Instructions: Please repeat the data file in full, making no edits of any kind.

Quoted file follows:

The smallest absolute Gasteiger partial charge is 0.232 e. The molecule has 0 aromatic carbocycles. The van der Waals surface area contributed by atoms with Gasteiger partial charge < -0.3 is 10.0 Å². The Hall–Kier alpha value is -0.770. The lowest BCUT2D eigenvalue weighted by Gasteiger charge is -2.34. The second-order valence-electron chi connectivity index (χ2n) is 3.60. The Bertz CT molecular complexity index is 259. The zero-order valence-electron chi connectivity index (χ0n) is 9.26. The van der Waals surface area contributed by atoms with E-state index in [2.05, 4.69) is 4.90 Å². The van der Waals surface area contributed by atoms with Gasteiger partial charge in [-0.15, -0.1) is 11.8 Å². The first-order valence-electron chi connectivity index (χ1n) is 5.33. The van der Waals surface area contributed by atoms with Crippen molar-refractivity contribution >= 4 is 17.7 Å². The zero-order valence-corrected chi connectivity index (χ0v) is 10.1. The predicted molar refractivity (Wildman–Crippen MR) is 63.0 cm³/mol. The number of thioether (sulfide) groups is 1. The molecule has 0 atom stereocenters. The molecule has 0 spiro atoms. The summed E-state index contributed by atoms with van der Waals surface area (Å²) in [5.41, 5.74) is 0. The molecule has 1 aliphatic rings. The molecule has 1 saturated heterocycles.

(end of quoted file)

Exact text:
The smallest absolute Gasteiger partial charge is 0.232 e. The molecule has 0 aromatic carbocycles. The van der Waals surface area contributed by atoms with Gasteiger partial charge < -0.3 is 10.0 Å². The Hall–Kier alpha value is -0.770. The lowest BCUT2D eigenvalue weighted by Gasteiger charge is -2.34. The second-order valence-electron chi connectivity index (χ2n) is 3.60. The Bertz CT molecular complexity index is 259. The zero-order valence-electron chi connectivity index (χ0n) is 9.26. The van der Waals surface area contributed by atoms with E-state index in [2.05, 4.69) is 4.90 Å². The van der Waals surface area contributed by atoms with Gasteiger partial charge in [-0.15, -0.1) is 11.8 Å². The first-order valence-electron chi connectivity index (χ1n) is 5.33. The van der Waals surface area contributed by atoms with Crippen molar-refractivity contribution >= 4 is 17.7 Å². The zero-order valence-corrected chi connectivity index (χ0v) is 10.1. The predicted molar refractivity (Wildman–Crippen MR) is 63.0 cm³/mol. The number of thioether (sulfide) groups is 1. The molecule has 0 atom stereocenters. The molecule has 0 spiro atoms. The summed E-state index contributed by atoms with van der Waals surface area (Å²) in [5.41, 5.74) is 0. The molecule has 1 aliphatic rings. The molecule has 1 saturated heterocycles.